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Monday, September 3, 2012

September Sky 2012

September is here and change is abound.

Stars and Constellations of September
For months we've been concentrating on the bright southern constellations like Crux, Centaurus, Scorpius and Sagittarius.
Stars of Sagittarius as seen from Singapore

Scorpius and Sagittarius are still around but now its time for these constellations to gradually move aside for some of the brightest stars in the northern part of the sky like those of Aqulia Cygnus and Lyra, which include the Summer Triangle.

1) Delphinus – a small constellation representing a Dolphin. Visible to the naked eye and binoculars.
2) Coathanger Asterism (Brocchi’s Cluster) – A small group of 10 stars in the shape of a coathanger. Requires binoculars or small telescopes. Located in the faint constellation of Vulpecula.
3) Dumbbell Nebula (M27) – a Planetary Nebula, gas cloud formed from the other layers of a dying star.
Appears as a faint misty ellipse using low magnification.
4) Albireo (Beta Cygni) – a colourful double star, yellow and blue in colour. Requires telescope.
5) Ring Nebula (M57) – A faint planetary nebula in the shape of a ring or halo. Appears misty in small telescopes.
6) Double-Double (Epsilon Lyrae) – Four stars arranged in pairs, very close together. Larger telescopes and high magnifications are need to separate each pair to see all four stars. 600 light-years away.

Some my favourite targets within these constellations are double stars like the colourful Albireo (beta cygni) and the Double Double (epsilon lyrae), as well as a faint collection of stars known as the coathanger asterism (among other names). Visible in binoculars or a finderscope its located near the centre of the Summer Triangle (constellation Vulpecula) and looks like a coathanger.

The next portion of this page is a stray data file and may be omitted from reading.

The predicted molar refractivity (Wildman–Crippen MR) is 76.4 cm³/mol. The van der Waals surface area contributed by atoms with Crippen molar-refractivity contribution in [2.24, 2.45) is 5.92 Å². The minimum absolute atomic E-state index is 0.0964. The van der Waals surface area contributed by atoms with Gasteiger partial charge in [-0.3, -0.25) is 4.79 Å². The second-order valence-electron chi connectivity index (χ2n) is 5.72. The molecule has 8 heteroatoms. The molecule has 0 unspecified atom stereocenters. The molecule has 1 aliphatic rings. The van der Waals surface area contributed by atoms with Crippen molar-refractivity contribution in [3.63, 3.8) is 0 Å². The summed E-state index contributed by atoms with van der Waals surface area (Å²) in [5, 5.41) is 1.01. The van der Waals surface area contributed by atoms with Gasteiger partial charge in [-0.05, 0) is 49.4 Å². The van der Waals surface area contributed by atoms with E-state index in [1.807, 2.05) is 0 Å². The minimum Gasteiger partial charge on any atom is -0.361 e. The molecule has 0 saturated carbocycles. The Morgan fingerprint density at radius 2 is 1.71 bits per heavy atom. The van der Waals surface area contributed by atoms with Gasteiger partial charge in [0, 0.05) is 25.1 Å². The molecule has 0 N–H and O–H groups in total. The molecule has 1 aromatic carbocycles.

Double Star "Albireo" - Beta Cygni as seen through the observatory's 16 inch cassegrain reflector telescope
In the unlikely event of extremely clear skies and no moon we may feel ambitious and aim for the faint glows of the Ring Nebula(M57) and Dumbbell Nebula (M27).

This year, September also sees the disappearance of Saturn, but it can still be seen for a few weeks in the early evening around 8pm.
Mars hangs around for a another month or two, although it now appears very tiny in telescopes. Gradually making its way across the constellation Libra, Mars will eventually end up in front of Scorpius, next to the bright red star Antares.
Antares gets its name from Mars, as "Ares" is Greek for Mars, therefore Antares literally means "Anti-Mars" as they both appear similar in colour (red/orange).

Neptune and Uranus are at their closest position to Earth right now. Neptune was at opposition (in direct alignment with Earth) on 24th Aug and Uranus will reach opposition on 29th Sept.

This means that they'll be visible during the later part of the evening but even at their closest they are still billions of kilometres away so in a telescope they kinda look like this:

The Moon

The best time to view the Moon during our Friday Night Stargazing session will be 21st Sept (Crescent Moon) and 28th Sept (Gibbous Moon).
A good time for moon watching, at home will be on the evenings 19th & 20th Sept, when the crescent Moon moves past the red planet Mars and then between Mars and the red star Antares:

Finally 30th September is Mid Autumn Festival  中 秋 節 - Full Moon/15th day of 8th lunar month (Chinese Lunar Calendar), a time for family celebrations, lanterns and mooncakes.

What's special about this Full Moon is that it's the closest Full Moon to the Autumnal Equinox (22nd Sept, where night and day are equal length).
A common assumption about mid-autumn is that the Full Moon is at its biggest or brightest, which is not the case. Lunar festivals usually have some seasonal significance. For mid-autumn, its harvest time in the northern hemisphere.
The orientation of the Earth during Equinox causes the Moon to rise at a smaller angle and stay in the sky slightly longer (roughly12-13hours) than in previous months. Therefore, warm autumnal temperatures and long moonlight hours make this full moon the ideal time for night harvesting, before the cold winter weather arrives. In Europe, the autumnal Full Moons are called Harvest Moon and Hunter Moon for similar reasons.

Of course, here in Singapore, near the equator, its warm all year round and there is little or no change in the Full Moon's timing in the sky but we still in get to enjoy the festivities.

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